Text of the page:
Should I get a fixed-rate or adjustable-rate mortgage?

Know which option is best for your finances to maximize your savings. (iStock)

Last year hit the world economy like a double-edged sword. As the coronavirus pandemic swept across the United States and the rest of the world, unemployment rates jumped and markets shifted. While much of what 2020 dealt was negative, the pandemic did provide one significant benefit to potential home buyers: historic low-interest rates.

In March 2020, the Federal Reserve cut interest rates to a range of 0% to 0.25% to shield the economy from the impact of COVID-19. The lowered rates trickled down to consumers who are now seeing low mortgage rates.

With the current low mortgage rates, some buyers want to decide what type of mortgage loan would be most beneficial. Current rates are likely to go up over the next several months to years, so this may be the best time for buyers to take advantage of the lowest mortgage rates possible.

You can explore your mortgage options by visiting Credible to compare rates and lenders.

Types of mortgages: Fixed rates vs. Adjustable rates

Mortgage loans fall into two basic categories:

  1. Fixed-rate mortgage
  2. Adjustable-rate mortgage (ARM)

Both loans charge interest and are available in varying loan terms (i.e., 15-year, 20-year, 30-year), but there are some significant differences.

1. Fixed-rate mortgage

In a fixed-rate mortgage, the interest rate stays the same for the loan's life. The only way your interest rate would change is through a refinance.

If you've been thinking of loan refinancing, visit an online marketplace like Credible to view current refinance rates or to get cash out of your home to pay off high-interest debt.

2. Adjustable-rate mortgage (ARM)

An adjustable-rate mortgage applies the interest on the loan balance at varying interest rates over the loan's life. The rates vary based on a specific index and the ARM margin. The lender will typically offer lower margins to customers with higher credit scores. Additionally, many lenders provide introductory rates, which generally are incredibly competitive. The initial rate is usually fixed for a set time before switching to an adjustable rate.

There are limits on how much interest can change each year and how much it can change in total (there's a cap to the maximum interest rate your lender can charge, no matter what happens in the market).

If you're interested in switching to a fixed-rate mortgage, then you'll want to refinance through a site like Credible.


Should I get a fixed-rate or adjustable-rate mortgage?

Choosing the right type of home loan will affect your finances for years to come. Don't hesitate to ask a lot of questions when you're talking to lenders. Take time to review your budget and know how much you can comfortably afford so you're ready to go when it's time to commit. You can explore your mortgage options by visiting Credible to compare rates and lenders.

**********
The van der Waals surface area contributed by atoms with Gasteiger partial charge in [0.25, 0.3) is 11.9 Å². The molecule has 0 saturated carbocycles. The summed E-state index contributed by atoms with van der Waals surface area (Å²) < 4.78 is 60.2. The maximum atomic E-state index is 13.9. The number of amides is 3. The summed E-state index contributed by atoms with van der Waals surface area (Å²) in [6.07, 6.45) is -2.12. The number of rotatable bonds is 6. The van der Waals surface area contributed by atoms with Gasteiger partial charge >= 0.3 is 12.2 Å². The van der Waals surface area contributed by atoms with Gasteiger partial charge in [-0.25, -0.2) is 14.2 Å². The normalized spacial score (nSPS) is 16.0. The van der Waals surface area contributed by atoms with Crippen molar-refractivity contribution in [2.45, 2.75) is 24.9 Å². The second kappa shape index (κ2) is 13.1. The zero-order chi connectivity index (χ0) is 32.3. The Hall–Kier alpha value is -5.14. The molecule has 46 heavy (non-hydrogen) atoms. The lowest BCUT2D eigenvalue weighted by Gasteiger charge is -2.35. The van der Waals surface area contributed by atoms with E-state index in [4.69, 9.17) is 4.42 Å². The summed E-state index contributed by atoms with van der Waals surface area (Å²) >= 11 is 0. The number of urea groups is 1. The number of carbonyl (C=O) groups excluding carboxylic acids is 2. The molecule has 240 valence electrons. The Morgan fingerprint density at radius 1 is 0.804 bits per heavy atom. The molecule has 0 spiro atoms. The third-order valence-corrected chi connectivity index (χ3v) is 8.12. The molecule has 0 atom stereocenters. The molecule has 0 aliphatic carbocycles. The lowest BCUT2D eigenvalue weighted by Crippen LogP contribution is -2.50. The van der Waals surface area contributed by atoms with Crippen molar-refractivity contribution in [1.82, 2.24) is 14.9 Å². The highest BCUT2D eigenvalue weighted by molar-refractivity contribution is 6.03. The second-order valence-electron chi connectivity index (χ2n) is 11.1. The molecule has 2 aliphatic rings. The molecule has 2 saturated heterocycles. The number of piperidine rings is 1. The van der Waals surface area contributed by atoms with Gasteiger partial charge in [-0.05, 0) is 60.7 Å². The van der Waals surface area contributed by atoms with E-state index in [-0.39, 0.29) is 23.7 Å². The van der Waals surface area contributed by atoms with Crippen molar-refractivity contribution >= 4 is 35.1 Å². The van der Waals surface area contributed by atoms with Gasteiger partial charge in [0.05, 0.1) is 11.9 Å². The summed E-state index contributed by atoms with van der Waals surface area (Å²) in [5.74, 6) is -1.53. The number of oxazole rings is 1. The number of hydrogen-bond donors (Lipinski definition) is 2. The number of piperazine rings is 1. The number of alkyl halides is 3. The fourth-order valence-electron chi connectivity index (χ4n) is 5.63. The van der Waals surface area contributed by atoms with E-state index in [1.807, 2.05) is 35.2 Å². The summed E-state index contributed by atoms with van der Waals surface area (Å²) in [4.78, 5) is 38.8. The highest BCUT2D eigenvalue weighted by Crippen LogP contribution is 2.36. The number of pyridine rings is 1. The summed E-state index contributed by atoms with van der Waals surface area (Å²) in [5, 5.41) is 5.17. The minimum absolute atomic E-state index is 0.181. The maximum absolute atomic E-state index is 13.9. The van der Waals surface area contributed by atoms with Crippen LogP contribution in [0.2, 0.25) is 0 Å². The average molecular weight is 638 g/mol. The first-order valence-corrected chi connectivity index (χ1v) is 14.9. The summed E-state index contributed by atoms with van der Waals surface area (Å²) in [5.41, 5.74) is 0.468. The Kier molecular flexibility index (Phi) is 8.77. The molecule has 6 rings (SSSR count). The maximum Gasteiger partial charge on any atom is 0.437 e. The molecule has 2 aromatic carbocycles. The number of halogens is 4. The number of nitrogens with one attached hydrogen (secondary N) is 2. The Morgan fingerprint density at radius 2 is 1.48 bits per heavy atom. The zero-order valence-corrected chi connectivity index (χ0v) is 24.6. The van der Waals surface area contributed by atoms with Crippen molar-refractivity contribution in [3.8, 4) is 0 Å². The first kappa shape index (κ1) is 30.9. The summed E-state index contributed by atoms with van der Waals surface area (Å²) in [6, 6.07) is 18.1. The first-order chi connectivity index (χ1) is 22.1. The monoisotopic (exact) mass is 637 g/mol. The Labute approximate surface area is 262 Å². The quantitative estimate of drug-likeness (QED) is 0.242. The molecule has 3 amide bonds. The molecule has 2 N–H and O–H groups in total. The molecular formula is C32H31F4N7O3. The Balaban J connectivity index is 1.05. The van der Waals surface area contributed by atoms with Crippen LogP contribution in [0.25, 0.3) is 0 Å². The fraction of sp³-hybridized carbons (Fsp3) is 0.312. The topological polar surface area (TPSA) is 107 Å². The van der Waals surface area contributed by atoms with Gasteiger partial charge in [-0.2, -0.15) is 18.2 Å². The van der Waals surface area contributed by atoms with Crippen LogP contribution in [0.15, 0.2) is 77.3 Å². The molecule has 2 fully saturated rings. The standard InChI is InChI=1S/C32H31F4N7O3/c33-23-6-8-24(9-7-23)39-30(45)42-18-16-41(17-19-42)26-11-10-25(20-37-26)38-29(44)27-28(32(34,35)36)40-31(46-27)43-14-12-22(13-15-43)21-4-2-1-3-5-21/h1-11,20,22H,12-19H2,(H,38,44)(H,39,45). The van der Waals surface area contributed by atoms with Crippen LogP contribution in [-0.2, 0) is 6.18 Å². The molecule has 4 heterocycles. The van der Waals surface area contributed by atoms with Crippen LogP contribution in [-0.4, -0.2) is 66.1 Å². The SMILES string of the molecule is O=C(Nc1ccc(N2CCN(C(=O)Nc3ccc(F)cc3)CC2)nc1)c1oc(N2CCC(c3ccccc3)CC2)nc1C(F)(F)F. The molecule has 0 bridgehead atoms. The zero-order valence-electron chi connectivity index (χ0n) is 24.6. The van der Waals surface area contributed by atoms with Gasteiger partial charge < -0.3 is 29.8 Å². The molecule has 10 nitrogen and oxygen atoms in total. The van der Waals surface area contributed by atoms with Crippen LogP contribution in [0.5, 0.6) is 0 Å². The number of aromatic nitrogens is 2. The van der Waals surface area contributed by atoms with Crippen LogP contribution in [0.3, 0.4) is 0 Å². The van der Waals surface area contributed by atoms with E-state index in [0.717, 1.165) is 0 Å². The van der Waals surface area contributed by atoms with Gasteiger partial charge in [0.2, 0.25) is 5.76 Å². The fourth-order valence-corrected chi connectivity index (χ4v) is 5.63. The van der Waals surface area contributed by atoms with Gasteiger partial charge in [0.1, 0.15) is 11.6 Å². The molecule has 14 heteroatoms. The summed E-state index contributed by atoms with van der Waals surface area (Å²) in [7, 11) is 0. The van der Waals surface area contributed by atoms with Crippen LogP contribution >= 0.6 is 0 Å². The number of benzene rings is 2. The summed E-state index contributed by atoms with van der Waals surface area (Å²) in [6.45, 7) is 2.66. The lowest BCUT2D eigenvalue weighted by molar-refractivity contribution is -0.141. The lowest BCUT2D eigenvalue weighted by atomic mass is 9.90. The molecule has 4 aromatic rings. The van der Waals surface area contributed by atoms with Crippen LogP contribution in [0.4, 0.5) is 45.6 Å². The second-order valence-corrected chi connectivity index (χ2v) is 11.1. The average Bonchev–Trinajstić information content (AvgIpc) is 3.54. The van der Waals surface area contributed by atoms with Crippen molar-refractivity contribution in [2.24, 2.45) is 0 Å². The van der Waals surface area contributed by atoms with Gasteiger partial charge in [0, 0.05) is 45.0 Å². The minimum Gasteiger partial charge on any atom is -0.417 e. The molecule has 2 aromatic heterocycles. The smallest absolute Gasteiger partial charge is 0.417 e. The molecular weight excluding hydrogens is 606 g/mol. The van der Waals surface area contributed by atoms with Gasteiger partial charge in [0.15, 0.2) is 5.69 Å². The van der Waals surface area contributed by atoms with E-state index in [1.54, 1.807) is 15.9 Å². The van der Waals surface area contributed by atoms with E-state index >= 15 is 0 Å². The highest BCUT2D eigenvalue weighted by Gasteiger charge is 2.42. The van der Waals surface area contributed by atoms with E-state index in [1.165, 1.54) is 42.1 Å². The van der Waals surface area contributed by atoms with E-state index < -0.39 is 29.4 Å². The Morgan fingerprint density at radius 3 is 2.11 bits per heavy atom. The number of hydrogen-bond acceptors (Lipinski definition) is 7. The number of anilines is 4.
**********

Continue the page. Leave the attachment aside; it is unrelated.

Fixed-rate mortgage: The obvious benefit of a fixed-rate loan is that you know how much you're going to pay every month for the life of your loan. A fixed-rate loan makes budgeting easy. Right now, interest rates are at historic lows. At publication, the average 30-year fixed-rate mortgage is 2.65%, and the average 5/1-year ARM is 2.75%, according to Freddie Mac.

If you want to refinance into a fixed-rate mortgage to take advantage of low-interest rates, plug your information into Credible's free online platform and see what offers you qualify for.

Adjustable-rate mortgage: Adjustable-rate mortgages are a good option for buyers who plan to move or refinance their mortgage within 10 years. Most buyers won't reach the cap interest rate on their loan within that time. Additionally, people may qualify for a higher adjustable-rate mortgage before they are eligible for a fixed-rate loan.

Adjustable-rate loans have several options that offer flexibility, including interest-only ARMs, payment-option ARMs, and hybrid ARMs.

Luckily, there are free online tools available that make refinancing your mortgage easy. By entering some simple information, you can pre-qualify in minutes.



Fixed-rate mortgage: Fixed-rate mortgages have downsides too. When interest rates are higher, they are more challenging to obtain, especially if you have any credit issues. Additionally, while fixed-rate loans are ideal when interest rates are low, buyers with an adjustable-rate mortgage could see lower rates and lower monthly payments when the market changes. The only way to reduce your interest rate with a fixed-rate mortgage is through a refinance.

If you’ve determined that a mortgage refinance makes sense, remember to compare rates online to find the right lender for your needs and budget.


Adjustable-rate mortgage: The major drawback of an adjustable-rate mortgage is that your monthly payments could change after the introductory period. Your monthly payments could adjust multiple times over the life of the loan, making it challenging to maintain a steady budget.

If you're considering an adjustable-rate loan, ask your lender about the lifetime cap. Most lenders have a cap of 5 to 6% (which means your interest rate cannot increase more than 6% over the life of your loan). If your introductory rate is 3%, the max interest rate you could pay, in this case, would be 9%. Use an online mortgage calculator to determine if you can afford the highest option. At the very least, you'll have a complete picture of what your payments could look like if the market shifts dramatically.